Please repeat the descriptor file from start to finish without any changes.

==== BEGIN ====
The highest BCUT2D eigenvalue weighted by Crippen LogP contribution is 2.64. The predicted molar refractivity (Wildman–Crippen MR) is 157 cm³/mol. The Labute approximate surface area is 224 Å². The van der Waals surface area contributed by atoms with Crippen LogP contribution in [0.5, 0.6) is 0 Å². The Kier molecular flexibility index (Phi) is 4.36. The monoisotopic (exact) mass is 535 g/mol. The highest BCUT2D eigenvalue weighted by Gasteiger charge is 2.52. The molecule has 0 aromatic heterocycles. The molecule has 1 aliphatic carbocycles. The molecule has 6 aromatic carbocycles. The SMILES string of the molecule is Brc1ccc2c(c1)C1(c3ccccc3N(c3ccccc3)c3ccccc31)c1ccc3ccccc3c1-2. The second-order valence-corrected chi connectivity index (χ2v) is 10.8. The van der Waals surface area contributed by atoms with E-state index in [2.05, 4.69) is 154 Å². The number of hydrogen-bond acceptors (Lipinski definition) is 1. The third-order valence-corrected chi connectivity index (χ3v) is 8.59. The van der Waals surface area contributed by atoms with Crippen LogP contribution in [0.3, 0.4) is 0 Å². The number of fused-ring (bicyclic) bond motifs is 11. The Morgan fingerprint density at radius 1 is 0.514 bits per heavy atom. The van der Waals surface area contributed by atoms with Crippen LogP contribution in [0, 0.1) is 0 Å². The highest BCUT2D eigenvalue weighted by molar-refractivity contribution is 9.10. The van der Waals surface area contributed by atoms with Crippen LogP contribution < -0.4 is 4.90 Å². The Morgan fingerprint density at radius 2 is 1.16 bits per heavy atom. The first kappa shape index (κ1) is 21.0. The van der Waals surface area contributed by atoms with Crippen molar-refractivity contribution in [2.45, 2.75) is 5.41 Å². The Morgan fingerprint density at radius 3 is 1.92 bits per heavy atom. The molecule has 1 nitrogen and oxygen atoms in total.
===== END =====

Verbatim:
The highest BCUT2D eigenvalue weighted by Crippen LogP contribution is 2.64. The predicted molar refractivity (Wildman–Crippen MR) is 157 cm³/mol. The Labute approximate surface area is 224 Å². The van der Waals surface area contributed by atoms with Crippen LogP contribution in [0.5, 0.6) is 0 Å². The Kier molecular flexibility index (Phi) is 4.36. The monoisotopic (exact) mass is 535 g/mol. The highest BCUT2D eigenvalue weighted by Gasteiger charge is 2.52. The molecule has 0 aromatic heterocycles. The molecule has 1 aliphatic carbocycles. The molecule has 6 aromatic carbocycles. The SMILES string of the molecule is Brc1ccc2c(c1)C1(c3ccccc3N(c3ccccc3)c3ccccc31)c1ccc3ccccc3c1-2. The second-order valence-corrected chi connectivity index (χ2v) is 10.8. The van der Waals surface area contributed by atoms with E-state index in [2.05, 4.69) is 154 Å². The number of hydrogen-bond acceptors (Lipinski definition) is 1. The third-order valence-corrected chi connectivity index (χ3v) is 8.59. The van der Waals surface area contributed by atoms with Crippen LogP contribution in [0.3, 0.4) is 0 Å². The number of fused-ring (bicyclic) bond motifs is 11. The Morgan fingerprint density at radius 1 is 0.514 bits per heavy atom. The van der Waals surface area contributed by atoms with Crippen LogP contribution in [0, 0.1) is 0 Å². The highest BCUT2D eigenvalue weighted by molar-refractivity contribution is 9.10. The van der Waals surface area contributed by atoms with Crippen LogP contribution < -0.4 is 4.90 Å². The Morgan fingerprint density at radius 2 is 1.16 bits per heavy atom. The first kappa shape index (κ1) is 21.0. The van der Waals surface area contributed by atoms with Crippen molar-refractivity contribution in [2.45, 2.75) is 5.41 Å². The Morgan fingerprint density at radius 3 is 1.92 bits per heavy atom. The molecule has 1 nitrogen and oxygen atoms in total.